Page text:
Dayna Hanson's 'The Clay Duke' Tackles Gun Violence
Gun violence is something you hear about in the news every day. So it was only a matter of time before it was featured in a contemporary performance. Choreographer, writer and composer Dayna Hanson tackles the subject in her new performance, "The Clay Duke," premiering at Seattle's On The Boards this weekend (Dec. 5-8).
Hanson was inspired by a real-life event. Several years ago, a man named Clay Duke walked into a Florida school board meeting and opened fire. The event was captured on video, and like so much of modern American culture, that video was posted to YouTube. Hanson's teenage son saw the video and showed it to his mother, who decided to use it as the foundation of a new live dance-theater work.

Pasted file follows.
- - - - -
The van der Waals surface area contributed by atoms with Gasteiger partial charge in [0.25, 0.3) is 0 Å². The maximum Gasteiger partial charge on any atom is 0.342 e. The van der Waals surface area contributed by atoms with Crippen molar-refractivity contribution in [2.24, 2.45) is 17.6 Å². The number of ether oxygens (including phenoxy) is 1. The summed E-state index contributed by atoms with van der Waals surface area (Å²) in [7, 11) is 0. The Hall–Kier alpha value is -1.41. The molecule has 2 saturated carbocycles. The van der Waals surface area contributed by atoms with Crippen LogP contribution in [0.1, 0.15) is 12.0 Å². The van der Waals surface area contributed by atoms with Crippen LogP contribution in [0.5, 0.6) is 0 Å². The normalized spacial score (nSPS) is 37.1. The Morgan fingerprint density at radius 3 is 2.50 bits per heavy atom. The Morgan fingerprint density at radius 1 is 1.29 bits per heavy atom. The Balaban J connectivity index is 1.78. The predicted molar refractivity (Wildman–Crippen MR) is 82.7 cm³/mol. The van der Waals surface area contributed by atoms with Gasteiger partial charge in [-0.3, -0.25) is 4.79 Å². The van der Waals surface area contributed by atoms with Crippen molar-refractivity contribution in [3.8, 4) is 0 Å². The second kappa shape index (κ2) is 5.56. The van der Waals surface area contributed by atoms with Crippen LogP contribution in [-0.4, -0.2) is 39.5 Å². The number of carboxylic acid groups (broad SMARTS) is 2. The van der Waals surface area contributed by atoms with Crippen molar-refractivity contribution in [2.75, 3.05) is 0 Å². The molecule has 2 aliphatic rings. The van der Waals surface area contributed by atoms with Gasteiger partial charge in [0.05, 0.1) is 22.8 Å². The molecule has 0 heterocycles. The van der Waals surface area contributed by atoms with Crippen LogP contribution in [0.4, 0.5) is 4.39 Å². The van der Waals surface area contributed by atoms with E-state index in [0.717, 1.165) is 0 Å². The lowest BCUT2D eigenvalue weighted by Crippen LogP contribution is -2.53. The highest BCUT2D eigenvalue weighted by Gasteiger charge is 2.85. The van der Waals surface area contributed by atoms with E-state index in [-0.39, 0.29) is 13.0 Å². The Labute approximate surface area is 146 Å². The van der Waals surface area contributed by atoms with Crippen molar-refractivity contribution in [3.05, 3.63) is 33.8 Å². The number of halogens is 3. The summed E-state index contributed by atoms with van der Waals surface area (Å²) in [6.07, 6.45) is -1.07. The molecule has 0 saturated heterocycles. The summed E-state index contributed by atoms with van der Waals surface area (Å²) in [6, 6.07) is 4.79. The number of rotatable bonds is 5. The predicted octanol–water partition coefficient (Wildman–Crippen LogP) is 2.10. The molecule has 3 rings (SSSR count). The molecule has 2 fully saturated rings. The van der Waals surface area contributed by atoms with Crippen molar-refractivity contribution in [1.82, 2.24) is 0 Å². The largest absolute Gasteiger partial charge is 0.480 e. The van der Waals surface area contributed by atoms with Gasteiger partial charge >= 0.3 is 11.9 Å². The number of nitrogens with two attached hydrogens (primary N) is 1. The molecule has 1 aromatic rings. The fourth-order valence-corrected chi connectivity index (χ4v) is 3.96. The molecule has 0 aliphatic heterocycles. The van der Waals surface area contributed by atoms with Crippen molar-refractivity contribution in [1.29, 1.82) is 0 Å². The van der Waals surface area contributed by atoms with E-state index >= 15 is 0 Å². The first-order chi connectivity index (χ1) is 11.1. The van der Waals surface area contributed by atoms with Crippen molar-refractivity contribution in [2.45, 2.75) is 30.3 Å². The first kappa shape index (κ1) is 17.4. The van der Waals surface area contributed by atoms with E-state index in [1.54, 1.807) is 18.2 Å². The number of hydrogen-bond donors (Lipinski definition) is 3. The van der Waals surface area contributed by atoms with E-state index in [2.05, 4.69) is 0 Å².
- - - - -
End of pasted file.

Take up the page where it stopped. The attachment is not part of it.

Dayna Hanson has been creating dance theater for more than 20 years. She's the co-founder of 33 Fainting Spells, a Seattle-based company that fused contemporary dance with experimental theater. Hanson still works with one of her Fainting Spells collaborators, Peggy Piacenza. For "The Clay Duke," they're joined by dancer/choreographer Wade Madsen, as well as theater artist Sarah Rudinoff, among others. Hanson and her troupe have been working on "The Clay Duke" for several years, in the rehearsal studio, and in artistic residencies in Florida and Europe.
Dayna Hanson uses the audience feedback she receives to help her shape her performances, and "The Clay Duke" is no exception. Hanson says that while this performance was inspired by a real event, it was shaped by her own attitudes toward mental illness and gun violence. But she says each of her dance theater works is equally influenced by how audiences respond to previews.
On The Boards commissioned "The Clay Duke" for its mainstage series. Hanson hopes to take it to other cities after its Seattle premier.